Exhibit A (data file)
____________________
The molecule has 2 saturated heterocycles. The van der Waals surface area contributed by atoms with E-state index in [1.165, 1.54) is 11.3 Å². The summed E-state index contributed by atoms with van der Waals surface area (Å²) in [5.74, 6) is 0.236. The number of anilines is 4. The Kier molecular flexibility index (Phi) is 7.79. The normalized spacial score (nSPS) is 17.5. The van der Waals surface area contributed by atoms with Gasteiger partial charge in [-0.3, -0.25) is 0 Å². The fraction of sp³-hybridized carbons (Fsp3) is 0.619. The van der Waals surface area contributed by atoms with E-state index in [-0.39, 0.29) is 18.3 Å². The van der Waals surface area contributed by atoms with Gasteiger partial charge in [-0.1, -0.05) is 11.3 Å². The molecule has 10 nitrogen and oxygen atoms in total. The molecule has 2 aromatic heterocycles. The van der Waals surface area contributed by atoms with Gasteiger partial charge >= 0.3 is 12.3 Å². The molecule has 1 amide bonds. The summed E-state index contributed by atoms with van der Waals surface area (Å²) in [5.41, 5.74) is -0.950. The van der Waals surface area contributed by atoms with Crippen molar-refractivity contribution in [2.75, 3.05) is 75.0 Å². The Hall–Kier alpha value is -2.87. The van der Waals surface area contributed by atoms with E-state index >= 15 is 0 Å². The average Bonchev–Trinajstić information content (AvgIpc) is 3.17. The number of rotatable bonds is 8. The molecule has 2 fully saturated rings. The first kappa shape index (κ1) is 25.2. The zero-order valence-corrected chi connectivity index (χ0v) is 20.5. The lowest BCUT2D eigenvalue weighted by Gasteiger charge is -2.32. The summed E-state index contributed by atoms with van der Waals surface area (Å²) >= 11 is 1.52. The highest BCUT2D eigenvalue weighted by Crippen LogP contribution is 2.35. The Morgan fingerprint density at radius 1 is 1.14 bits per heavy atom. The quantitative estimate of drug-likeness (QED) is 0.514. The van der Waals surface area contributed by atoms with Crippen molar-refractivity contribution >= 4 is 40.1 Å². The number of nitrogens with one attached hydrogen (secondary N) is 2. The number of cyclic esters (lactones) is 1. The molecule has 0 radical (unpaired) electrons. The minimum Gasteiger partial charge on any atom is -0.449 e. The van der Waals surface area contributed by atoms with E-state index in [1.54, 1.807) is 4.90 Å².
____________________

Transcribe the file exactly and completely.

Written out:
The molecule has 2 saturated heterocycles. The van der Waals surface area contributed by atoms with E-state index in [1.165, 1.54) is 11.3 Å². The summed E-state index contributed by atoms with van der Waals surface area (Å²) in [5.74, 6) is 0.236. The number of anilines is 4. The Kier molecular flexibility index (Phi) is 7.79. The normalized spacial score (nSPS) is 17.5. The van der Waals surface area contributed by atoms with Gasteiger partial charge in [-0.3, -0.25) is 0 Å². The fraction of sp³-hybridized carbons (Fsp3) is 0.619. The van der Waals surface area contributed by atoms with E-state index in [-0.39, 0.29) is 18.3 Å². The van der Waals surface area contributed by atoms with Gasteiger partial charge in [-0.1, -0.05) is 11.3 Å². The molecule has 10 nitrogen and oxygen atoms in total. The molecule has 2 aromatic heterocycles. The van der Waals surface area contributed by atoms with Gasteiger partial charge >= 0.3 is 12.3 Å². The molecule has 1 amide bonds. The summed E-state index contributed by atoms with van der Waals surface area (Å²) in [5.41, 5.74) is -0.950. The van der Waals surface area contributed by atoms with Crippen molar-refractivity contribution in [2.75, 3.05) is 75.0 Å². The Hall–Kier alpha value is -2.87. The van der Waals surface area contributed by atoms with E-state index >= 15 is 0 Å². The average Bonchev–Trinajstić information content (AvgIpc) is 3.17. The number of rotatable bonds is 8. The molecule has 2 fully saturated rings. The first kappa shape index (κ1) is 25.2. The zero-order valence-corrected chi connectivity index (χ0v) is 20.5. The lowest BCUT2D eigenvalue weighted by Gasteiger charge is -2.32. The summed E-state index contributed by atoms with van der Waals surface area (Å²) >= 11 is 1.52. The highest BCUT2D eigenvalue weighted by Crippen LogP contribution is 2.35. The Morgan fingerprint density at radius 1 is 1.14 bits per heavy atom. The quantitative estimate of drug-likeness (QED) is 0.514. The van der Waals surface area contributed by atoms with Crippen molar-refractivity contribution >= 4 is 40.1 Å². The number of nitrogens with one attached hydrogen (secondary N) is 2. The number of cyclic esters (lactones) is 1. The molecule has 0 radical (unpaired) electrons. The minimum Gasteiger partial charge on any atom is -0.449 e. The van der Waals surface area contributed by atoms with E-state index in [1.54, 1.807) is 4.90 Å².